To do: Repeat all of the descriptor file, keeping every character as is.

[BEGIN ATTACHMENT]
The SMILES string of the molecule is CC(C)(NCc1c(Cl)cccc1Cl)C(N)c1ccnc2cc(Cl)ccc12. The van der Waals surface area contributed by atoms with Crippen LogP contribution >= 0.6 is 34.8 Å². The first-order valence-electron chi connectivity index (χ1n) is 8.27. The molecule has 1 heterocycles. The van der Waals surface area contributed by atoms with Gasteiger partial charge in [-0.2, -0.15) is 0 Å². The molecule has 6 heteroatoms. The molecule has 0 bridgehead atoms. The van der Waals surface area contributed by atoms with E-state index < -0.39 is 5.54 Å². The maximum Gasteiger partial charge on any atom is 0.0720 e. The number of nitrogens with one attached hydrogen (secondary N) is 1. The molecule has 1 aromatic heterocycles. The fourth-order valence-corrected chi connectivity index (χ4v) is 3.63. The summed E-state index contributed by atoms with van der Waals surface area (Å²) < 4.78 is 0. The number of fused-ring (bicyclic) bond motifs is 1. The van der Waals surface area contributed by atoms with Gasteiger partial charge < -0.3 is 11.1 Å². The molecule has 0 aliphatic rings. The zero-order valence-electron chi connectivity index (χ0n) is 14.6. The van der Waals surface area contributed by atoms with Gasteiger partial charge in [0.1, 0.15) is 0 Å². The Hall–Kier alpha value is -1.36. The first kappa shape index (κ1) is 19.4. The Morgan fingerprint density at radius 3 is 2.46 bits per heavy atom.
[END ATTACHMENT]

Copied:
The SMILES string of the molecule is CC(C)(NCc1c(Cl)cccc1Cl)C(N)c1ccnc2cc(Cl)ccc12. The van der Waals surface area contributed by atoms with Crippen LogP contribution >= 0.6 is 34.8 Å². The first-order valence-electron chi connectivity index (χ1n) is 8.27. The molecule has 1 heterocycles. The van der Waals surface area contributed by atoms with Gasteiger partial charge in [-0.2, -0.15) is 0 Å². The molecule has 6 heteroatoms. The molecule has 0 bridgehead atoms. The van der Waals surface area contributed by atoms with E-state index < -0.39 is 5.54 Å². The maximum Gasteiger partial charge on any atom is 0.0720 e. The number of nitrogens with one attached hydrogen (secondary N) is 1. The molecule has 1 aromatic heterocycles. The fourth-order valence-corrected chi connectivity index (χ4v) is 3.63. The summed E-state index contributed by atoms with van der Waals surface area (Å²) < 4.78 is 0. The number of fused-ring (bicyclic) bond motifs is 1. The van der Waals surface area contributed by atoms with Gasteiger partial charge < -0.3 is 11.1 Å². The molecule has 0 aliphatic rings. The zero-order valence-electron chi connectivity index (χ0n) is 14.6. The van der Waals surface area contributed by atoms with Gasteiger partial charge in [0.1, 0.15) is 0 Å². The Hall–Kier alpha value is -1.36. The first kappa shape index (κ1) is 19.4. The Morgan fingerprint density at radius 3 is 2.46 bits per heavy atom.